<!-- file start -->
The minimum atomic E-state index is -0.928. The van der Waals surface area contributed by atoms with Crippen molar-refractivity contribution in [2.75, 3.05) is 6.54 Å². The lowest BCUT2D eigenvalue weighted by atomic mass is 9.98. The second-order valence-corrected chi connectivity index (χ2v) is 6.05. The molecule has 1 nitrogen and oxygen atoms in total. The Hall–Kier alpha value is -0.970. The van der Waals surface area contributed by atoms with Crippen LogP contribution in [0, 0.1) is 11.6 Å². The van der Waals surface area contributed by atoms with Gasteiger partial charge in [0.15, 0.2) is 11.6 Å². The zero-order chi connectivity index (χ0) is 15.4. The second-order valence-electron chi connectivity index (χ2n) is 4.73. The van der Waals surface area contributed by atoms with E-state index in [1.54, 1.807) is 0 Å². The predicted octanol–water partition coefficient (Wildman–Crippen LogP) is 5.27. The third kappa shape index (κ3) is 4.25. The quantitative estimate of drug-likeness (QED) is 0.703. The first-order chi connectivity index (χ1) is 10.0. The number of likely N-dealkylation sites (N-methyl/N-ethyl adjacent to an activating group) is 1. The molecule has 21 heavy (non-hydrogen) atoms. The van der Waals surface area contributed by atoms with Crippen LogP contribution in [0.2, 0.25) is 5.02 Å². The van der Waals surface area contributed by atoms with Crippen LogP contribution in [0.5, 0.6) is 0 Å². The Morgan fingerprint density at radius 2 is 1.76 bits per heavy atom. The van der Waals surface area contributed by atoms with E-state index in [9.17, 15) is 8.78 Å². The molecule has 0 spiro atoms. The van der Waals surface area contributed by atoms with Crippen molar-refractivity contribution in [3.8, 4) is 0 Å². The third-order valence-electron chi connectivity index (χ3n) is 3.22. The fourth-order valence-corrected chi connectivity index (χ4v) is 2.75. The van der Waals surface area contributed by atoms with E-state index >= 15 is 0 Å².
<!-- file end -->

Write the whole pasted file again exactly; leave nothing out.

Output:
The minimum atomic E-state index is -0.928. The van der Waals surface area contributed by atoms with Crippen molar-refractivity contribution in [2.75, 3.05) is 6.54 Å². The lowest BCUT2D eigenvalue weighted by atomic mass is 9.98. The second-order valence-corrected chi connectivity index (χ2v) is 6.05. The molecule has 1 nitrogen and oxygen atoms in total. The Hall–Kier alpha value is -0.970. The van der Waals surface area contributed by atoms with Crippen LogP contribution in [0, 0.1) is 11.6 Å². The van der Waals surface area contributed by atoms with Gasteiger partial charge in [0.15, 0.2) is 11.6 Å². The zero-order chi connectivity index (χ0) is 15.4. The second-order valence-electron chi connectivity index (χ2n) is 4.73. The van der Waals surface area contributed by atoms with E-state index in [1.54, 1.807) is 0 Å². The predicted octanol–water partition coefficient (Wildman–Crippen LogP) is 5.27. The third kappa shape index (κ3) is 4.25. The quantitative estimate of drug-likeness (QED) is 0.703. The first-order chi connectivity index (χ1) is 10.0. The number of likely N-dealkylation sites (N-methyl/N-ethyl adjacent to an activating group) is 1. The molecule has 21 heavy (non-hydrogen) atoms. The van der Waals surface area contributed by atoms with Crippen LogP contribution in [0.2, 0.25) is 5.02 Å². The van der Waals surface area contributed by atoms with Crippen LogP contribution in [0.5, 0.6) is 0 Å². The Morgan fingerprint density at radius 2 is 1.76 bits per heavy atom. The van der Waals surface area contributed by atoms with E-state index in [9.17, 15) is 8.78 Å². The molecule has 0 spiro atoms. The van der Waals surface area contributed by atoms with Crippen molar-refractivity contribution in [3.8, 4) is 0 Å². The third-order valence-electron chi connectivity index (χ3n) is 3.22. The fourth-order valence-corrected chi connectivity index (χ4v) is 2.75. The van der Waals surface area contributed by atoms with E-state index >= 15 is 0 Å².